Yet if we follow the pattern, we miss the real story. There is a real development taking place between the authors of and for Windows 3.0, which concerns the remodeling of the computer application. We are familiar with the application as a program and its associated data, which is entered and exited like a jewelry store or a bank. We sometimes see ourselves "in" an application, just as we often see ourselves "in" the subdirectory pointed to by the DOS prompt. The data we need while we're "in" the program is much like the diamond necklace behind the display case; we're allowed to look at it and touch it, but unless we're very crafty, we're not allowed to take it outside. It doesn't belong to us, even if the data's very existence is due to our having typed it in.

The entire contraption of the DOS environment -- along with the guilt feelings it so subtly leaves us with -- are being shattered by Windows 3.0. There is a movement under way by Microsoft and its independent software vendors (ISVs) to abolish the structure which grants exclusive ownership rights of a set of data to an application. Having done that, the movement will also seek to dissolve the programmatic barricade which surrounds the once-exclusive application, allowing for the equal distribution of correlated tasks within an arbitrarily-defined computing job, to other programs non-specifically.

It's a difficult concept to discuss in the orchestrated fashion with which we have become accustomed, so instead I offer a hypothetical situation: Assume you have an inventory list card file. You want to compare gross profit percentages, so you demand such a list from the computer. Your spreadsheet -- whatever that may be -- shows you the list. You didn't need to save the card file, translate it, export it, and re-import it -- the list simply appeared. You want to see how these figures look graphically, so instantly you see a detailed pie chart. You'd like to make this chart part of your report to your superiors. This is quite simple to accomplish. Since what you're reading is the report to your superiors, the word processor saw your chart and automatically composed a standard form. This was sent to your typesetting program, which is providing the image you're seeing now.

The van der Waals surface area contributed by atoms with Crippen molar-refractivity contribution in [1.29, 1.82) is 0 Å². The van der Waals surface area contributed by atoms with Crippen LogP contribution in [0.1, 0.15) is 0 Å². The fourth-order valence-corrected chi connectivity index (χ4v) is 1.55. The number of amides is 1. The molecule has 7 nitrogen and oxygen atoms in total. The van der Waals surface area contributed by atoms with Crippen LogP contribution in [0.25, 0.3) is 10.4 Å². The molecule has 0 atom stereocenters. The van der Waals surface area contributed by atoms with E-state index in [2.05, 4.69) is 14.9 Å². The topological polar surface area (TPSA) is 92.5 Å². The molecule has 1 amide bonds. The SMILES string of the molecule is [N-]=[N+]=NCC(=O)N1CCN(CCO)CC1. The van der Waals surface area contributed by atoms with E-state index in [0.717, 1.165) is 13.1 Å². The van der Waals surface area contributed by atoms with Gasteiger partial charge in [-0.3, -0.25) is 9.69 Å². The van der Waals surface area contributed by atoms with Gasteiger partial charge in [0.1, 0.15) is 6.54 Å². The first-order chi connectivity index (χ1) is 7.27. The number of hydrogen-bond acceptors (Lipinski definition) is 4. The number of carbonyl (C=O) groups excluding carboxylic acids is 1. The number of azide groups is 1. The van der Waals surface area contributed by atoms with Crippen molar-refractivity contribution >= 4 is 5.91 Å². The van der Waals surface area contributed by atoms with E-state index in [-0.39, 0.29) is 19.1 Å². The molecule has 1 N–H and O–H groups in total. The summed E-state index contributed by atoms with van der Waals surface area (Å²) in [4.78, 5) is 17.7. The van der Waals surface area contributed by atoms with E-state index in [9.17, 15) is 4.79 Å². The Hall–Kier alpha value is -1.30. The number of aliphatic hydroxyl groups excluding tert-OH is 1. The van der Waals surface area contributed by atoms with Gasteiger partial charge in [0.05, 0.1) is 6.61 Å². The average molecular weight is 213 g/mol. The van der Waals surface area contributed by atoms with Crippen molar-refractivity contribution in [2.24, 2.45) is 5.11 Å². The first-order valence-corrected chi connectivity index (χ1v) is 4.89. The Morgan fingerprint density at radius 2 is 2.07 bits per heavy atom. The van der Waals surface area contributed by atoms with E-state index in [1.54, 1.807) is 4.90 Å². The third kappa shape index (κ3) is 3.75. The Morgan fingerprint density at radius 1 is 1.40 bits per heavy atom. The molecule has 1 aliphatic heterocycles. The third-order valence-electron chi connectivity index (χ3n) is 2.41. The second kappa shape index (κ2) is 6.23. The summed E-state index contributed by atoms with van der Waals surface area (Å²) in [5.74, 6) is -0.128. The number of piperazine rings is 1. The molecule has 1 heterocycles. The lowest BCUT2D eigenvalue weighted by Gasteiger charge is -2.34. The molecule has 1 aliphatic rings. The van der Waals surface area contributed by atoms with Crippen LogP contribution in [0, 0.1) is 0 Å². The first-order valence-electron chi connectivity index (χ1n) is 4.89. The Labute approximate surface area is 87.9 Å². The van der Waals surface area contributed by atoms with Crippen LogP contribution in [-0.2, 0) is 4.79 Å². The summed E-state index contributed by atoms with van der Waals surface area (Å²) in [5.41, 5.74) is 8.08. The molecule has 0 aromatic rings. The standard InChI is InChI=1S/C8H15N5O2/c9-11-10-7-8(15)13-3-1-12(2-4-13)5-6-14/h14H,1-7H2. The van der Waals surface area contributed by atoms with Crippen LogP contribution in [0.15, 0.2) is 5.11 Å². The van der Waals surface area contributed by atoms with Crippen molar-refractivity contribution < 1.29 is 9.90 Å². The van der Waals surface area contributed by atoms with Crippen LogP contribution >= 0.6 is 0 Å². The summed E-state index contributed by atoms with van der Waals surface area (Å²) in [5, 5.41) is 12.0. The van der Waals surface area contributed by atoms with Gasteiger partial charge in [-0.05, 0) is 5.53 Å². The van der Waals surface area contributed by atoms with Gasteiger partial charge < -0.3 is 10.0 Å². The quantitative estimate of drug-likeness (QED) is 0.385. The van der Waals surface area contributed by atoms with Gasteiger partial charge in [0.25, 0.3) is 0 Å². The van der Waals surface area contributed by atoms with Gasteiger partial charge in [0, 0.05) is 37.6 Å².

Your superiors are in six different countries and two of them are out on the road somewhere. you tell your machine to send them all a copy of the report you're looking at now. The machine already knows two of them have fax machines, two are available via WANs, and the other two have cellular phones connected to laptops. You neither know this nor care; you just have your computer "send" the report to them, regardless of the media of transmission. The report is received in six different places, even if the recipient computers' operators weren't using their machines at the time. A mere three minutes of your life have been expended in the processing of the weekly profit report.

You have just been witness to an example of the model for the meta-application -- one smoothly-flowing, correlated process combining the resources of several programs from different vendors. This is the model Windows 3.0 seeks to gradually implement. Actually, this is what OS/2 was supposed to implement at first; its muddled and haphazard development agenda has prevented it from leading the way.

The meta-application is not an inevitable fact of computing; the marketing debacles of cross-vendor cooperation it imposes may render it as ineffective as OS/2 in changing our computing habits. Still, it is something to be wished for. And it is a far more important facet of the Windows 3.0 story than faceted buttons and little pictures. The way in which world industry and commerce works is not affected in the least by faceted buttons and little pictures.